Categories: College Sports
The reasons Siena lost to Iona Sunday night in the MAAC semifinals were all over the scoresheet, and the court.
On a bad night, if you looked hard enough, you could still see the seeds for optimism. But, really, you had to look hard.
“It was a good season,” junior Brett Bisping said. “Right now, it hurts.”
What you weren’t going to see this night was a Siena win. No way. Not against this Gaels team, not yet, anyway.
You can’t shoot 11-for-21 from the foul line and win. Especially when your opponent shoots almost that well from behind the arc (10-for-21).
Your point guard can’t go 2-for-11 from the field and have five turnovers.
And you can’t let A.J. English go off. Siena did a great job containing the Iona guard and future pro in the first half (six points on 1-for-6 shooting). He finished with 29 points, making five of eight three attempts in the second half, including one a foot or so from his bench.
Meanwhile, Siena shot 7-for-22 from 3.
“Their shooters made shots,” Siena coach Jimmy Patsos said, “and ours didn’t.”
Pretty much. And that’s how Siena lost 81-70, and why Iona, Siena’s MAAC daddy in tournament play (8-0), moves on to tonight’s title game to face top seed Monmouth. It’s the fourth straight title game appearance for the Gaels.
That is where Siena wants to get back to. And the Saints (21-12), despite this loss, are finally on their way.
Siena is relevant again. And it appears they will stay that way for a while.
“Great season,” said Patsos, noting the Saints will keep playing in one of those alphabet tournaments. (Could they meet UAlbany in one? Why the hell not?) “We can’t get over the hump as quickly as we like here, but we are certainly going in the right direction.”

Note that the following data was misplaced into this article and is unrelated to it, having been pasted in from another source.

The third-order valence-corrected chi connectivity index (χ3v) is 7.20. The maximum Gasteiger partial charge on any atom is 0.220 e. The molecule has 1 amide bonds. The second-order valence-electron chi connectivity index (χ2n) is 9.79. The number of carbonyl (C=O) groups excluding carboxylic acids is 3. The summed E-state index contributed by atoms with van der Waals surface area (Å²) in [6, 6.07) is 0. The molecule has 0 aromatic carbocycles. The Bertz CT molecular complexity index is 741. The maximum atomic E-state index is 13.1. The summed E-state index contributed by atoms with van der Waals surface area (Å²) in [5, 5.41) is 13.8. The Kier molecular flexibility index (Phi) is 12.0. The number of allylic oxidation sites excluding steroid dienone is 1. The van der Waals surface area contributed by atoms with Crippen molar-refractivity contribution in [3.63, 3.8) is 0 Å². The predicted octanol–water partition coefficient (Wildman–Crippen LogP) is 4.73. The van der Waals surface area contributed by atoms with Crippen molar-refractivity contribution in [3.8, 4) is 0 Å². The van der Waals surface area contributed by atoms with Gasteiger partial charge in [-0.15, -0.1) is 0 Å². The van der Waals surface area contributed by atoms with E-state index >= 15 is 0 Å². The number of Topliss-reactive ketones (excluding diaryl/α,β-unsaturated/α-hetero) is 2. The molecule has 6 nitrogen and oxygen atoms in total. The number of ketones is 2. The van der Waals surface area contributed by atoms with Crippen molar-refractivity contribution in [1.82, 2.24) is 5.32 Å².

In his first season in Loudonville in 2013-14, Patsos guided Siena to a somewhat illusory 20-18 record, thanks to entering — and winning — the CBI. Last year, the Saints fell back to 11 wins.
This year: 20-plus wins. And it’s legit. A few more in a CBI or CIT would be fine. More importantly, the infrastructure is in place for Siena to return to past glory of the NCAA variety.
Yes, the reasons why Siena lost Sunday were all over the court. But the reasons why the Saints could return to the MAAC title game for the first time since 2010 — and win it — as soon as next season were equally apparent.
Next season, Siena only loses two players, Ryan Oliver and reserve Imoh Silas. It will be led by Bisping, a double-double machine with an inside/outside game, and Marquis Wright, the point guard whose junior year was waylaid by a foot injury, and Javion Ogunyemi, a defensive force developing offensive polish. Don’t forget Lavon Long, a swingman who does a bit of everything.
Four senior leaders. Experience plus talent is the winning formula in mid-major college basketball (and a lot of other things in life).
Then there are young ’uns.
The only reason Siena briefly made it a game in the second half (the only lead the Saints ever had was 2-0) was Nico Clareth. The freshman guard led Siena with 18; if he progresses as a sophomore, he will be a first-option in the Saints’ offense.
Classmates Kenny Wormley and Evan Fisher will play more next season. (Watch Fisher’s development; he flashed as freshman.) And Kadeem Smithen, a sophomore guard and transfer from Richmond, will be eligible.
“We are really climbing the mountain, earning our way,” Patsos said. “The future is bright.”
In the post-Fran McCaffery years, Siena basketball fell into an abyss. When Patsos arrived, he had to resurrect a moribund program.
Forget the larger-than-life personality and the million-dollar quotes and the sideline antics that in fact have been toned down in recent years: Patsos can flat-out coach. And he has brought Siena, if not back, then to the brink of being back.
“We have to grow up a little bit,” he said. “We got a B. We are close to getting an A.”
Not yet. Not just yet. There is still some mountain to climb.